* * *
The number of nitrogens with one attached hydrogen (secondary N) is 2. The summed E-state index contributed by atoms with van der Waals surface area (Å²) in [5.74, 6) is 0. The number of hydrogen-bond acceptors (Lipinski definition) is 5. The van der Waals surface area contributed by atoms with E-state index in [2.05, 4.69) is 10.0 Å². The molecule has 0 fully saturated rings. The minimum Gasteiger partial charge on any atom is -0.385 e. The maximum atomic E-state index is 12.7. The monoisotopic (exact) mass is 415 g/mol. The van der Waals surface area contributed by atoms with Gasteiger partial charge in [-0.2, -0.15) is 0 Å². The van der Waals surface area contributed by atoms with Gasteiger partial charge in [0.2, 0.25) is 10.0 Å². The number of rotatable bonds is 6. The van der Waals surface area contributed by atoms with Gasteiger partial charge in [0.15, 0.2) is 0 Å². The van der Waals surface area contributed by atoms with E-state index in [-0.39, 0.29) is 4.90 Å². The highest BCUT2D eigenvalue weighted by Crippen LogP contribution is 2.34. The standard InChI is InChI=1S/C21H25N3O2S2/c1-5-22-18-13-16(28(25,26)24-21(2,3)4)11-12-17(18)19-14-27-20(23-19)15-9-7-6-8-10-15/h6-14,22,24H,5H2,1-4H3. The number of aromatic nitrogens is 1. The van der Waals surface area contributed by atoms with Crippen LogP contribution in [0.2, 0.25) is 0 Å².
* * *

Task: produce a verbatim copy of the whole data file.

The number of nitrogens with one attached hydrogen (secondary N) is 2. The summed E-state index contributed by atoms with van der Waals surface area (Å²) in [5.74, 6) is 0. The number of hydrogen-bond acceptors (Lipinski definition) is 5. The van der Waals surface area contributed by atoms with E-state index in [2.05, 4.69) is 10.0 Å². The molecule has 0 fully saturated rings. The minimum Gasteiger partial charge on any atom is -0.385 e. The maximum atomic E-state index is 12.7. The monoisotopic (exact) mass is 415 g/mol. The van der Waals surface area contributed by atoms with Gasteiger partial charge in [-0.2, -0.15) is 0 Å². The van der Waals surface area contributed by atoms with Gasteiger partial charge in [0.2, 0.25) is 10.0 Å². The number of rotatable bonds is 6. The van der Waals surface area contributed by atoms with Gasteiger partial charge in [0.15, 0.2) is 0 Å². The van der Waals surface area contributed by atoms with E-state index in [-0.39, 0.29) is 4.90 Å². The highest BCUT2D eigenvalue weighted by Crippen LogP contribution is 2.34. The standard InChI is InChI=1S/C21H25N3O2S2/c1-5-22-18-13-16(28(25,26)24-21(2,3)4)11-12-17(18)19-14-27-20(23-19)15-9-7-6-8-10-15/h6-14,22,24H,5H2,1-4H3. The number of aromatic nitrogens is 1. The van der Waals surface area contributed by atoms with Crippen LogP contribution in [0.2, 0.25) is 0 Å².